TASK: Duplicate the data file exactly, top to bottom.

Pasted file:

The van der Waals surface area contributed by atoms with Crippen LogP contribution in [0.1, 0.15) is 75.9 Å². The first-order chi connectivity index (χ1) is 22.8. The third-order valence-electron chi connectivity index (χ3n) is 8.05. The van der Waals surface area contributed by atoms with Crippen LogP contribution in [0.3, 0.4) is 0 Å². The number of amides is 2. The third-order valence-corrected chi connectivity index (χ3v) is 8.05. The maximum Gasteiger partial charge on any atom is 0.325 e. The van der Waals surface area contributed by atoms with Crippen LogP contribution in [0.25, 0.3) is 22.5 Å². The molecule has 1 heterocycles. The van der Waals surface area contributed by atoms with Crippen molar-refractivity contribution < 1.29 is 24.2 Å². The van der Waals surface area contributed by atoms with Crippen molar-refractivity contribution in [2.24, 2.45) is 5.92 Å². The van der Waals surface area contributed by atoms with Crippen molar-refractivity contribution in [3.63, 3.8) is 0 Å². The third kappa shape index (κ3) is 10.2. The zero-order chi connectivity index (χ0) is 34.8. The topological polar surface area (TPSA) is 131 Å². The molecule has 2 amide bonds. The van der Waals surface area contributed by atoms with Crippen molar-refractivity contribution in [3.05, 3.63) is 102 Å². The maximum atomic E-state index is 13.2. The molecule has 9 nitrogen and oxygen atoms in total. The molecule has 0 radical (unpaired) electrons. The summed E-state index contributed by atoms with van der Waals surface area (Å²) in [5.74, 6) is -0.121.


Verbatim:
The van der Waals surface area contributed by atoms with Crippen LogP contribution in [0.1, 0.15) is 75.9 Å². The first-order chi connectivity index (χ1) is 22.8. The third-order valence-electron chi connectivity index (χ3n) is 8.05. The van der Waals surface area contributed by atoms with Crippen LogP contribution in [0.3, 0.4) is 0 Å². The number of amides is 2. The third-order valence-corrected chi connectivity index (χ3v) is 8.05. The maximum Gasteiger partial charge on any atom is 0.325 e. The van der Waals surface area contributed by atoms with Crippen LogP contribution in [0.25, 0.3) is 22.5 Å². The molecule has 1 heterocycles. The van der Waals surface area contributed by atoms with Crippen molar-refractivity contribution < 1.29 is 24.2 Å². The van der Waals surface area contributed by atoms with Crippen molar-refractivity contribution in [2.24, 2.45) is 5.92 Å². The van der Waals surface area contributed by atoms with Crippen molar-refractivity contribution in [3.63, 3.8) is 0 Å². The third kappa shape index (κ3) is 10.2. The zero-order chi connectivity index (χ0) is 34.8. The topological polar surface area (TPSA) is 131 Å². The molecule has 2 amide bonds. The van der Waals surface area contributed by atoms with Crippen molar-refractivity contribution in [3.05, 3.63) is 102 Å². The maximum atomic E-state index is 13.2. The molecule has 9 nitrogen and oxygen atoms in total. The molecule has 0 radical (unpaired) electrons. The summed E-state index contributed by atoms with van der Waals surface area (Å²) in [5.74, 6) is -0.121.